|Nearly all parents think their teens are spending too much time playing video games, but they also report different gaming patterns between adolescent boys and girls / Photo by: dotshock via 123RF|
Nearly all parents think their teens are spending too much time playing video games, but they also report different gaming patterns between adolescent boys and girls, according to a poll from C.S. Mott Children's Hospital National in Michigan.
The poll on children's health also found that many American parents believe their child's gaming habits are typical for their age. Findings also indicate parents' concerns about the possible positive and negative impact of gaming on teens.
Teens’ Gaming Habits
The researchers surveyed nearly 1,000 parents with children between 13 and 18 to understand the impact of gaming on their teen's lives. Most of the parents believe their children play video games too much (86%), but there is a difference in the gaming habits of teen boys and girls.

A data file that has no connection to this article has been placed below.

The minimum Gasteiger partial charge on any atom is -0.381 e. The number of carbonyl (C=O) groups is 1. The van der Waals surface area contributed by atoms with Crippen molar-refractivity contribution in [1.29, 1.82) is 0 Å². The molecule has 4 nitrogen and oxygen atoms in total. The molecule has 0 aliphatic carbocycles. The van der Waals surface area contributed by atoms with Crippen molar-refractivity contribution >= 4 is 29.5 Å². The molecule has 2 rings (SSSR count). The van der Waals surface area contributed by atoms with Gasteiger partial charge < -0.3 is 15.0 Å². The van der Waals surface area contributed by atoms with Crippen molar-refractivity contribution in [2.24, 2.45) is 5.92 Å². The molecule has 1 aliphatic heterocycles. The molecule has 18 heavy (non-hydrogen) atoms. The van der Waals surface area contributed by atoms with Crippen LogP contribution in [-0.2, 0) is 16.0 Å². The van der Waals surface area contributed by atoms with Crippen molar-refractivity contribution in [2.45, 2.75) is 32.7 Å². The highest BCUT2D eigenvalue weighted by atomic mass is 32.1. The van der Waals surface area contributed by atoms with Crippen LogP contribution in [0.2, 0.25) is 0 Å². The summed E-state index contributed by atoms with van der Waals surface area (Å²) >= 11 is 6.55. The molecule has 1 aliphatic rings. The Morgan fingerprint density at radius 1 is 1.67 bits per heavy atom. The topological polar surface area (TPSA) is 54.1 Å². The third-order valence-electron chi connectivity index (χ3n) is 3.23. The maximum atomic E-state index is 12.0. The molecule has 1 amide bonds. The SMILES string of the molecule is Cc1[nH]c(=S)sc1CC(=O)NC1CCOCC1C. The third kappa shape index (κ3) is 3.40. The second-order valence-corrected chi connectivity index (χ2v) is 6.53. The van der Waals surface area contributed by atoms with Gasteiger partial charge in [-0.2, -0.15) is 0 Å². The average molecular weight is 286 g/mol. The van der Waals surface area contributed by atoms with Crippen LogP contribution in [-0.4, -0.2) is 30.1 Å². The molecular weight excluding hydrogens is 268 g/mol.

There are twice as many parents who said their young lads play video games every day (41%) as there are parents who said the same for their teen girls (20%). Boys are also more likely to spend three hours or more on gaming than girls (37% vs 19%) and play against other people online (65% vs 31%).
Most parents surveyed reported extended gaming for their teens every day (54%), but many believe the time their children spend on gaming is less than or about the same as those other kids their age (78%).
"Many parents of frequent gamers have a misconception that the amount of time their teenager spends playing video games is in line with their peers," Gary Freed, co-director and pediatrician at C.S. Mott Children's Hospital National, said in a statement.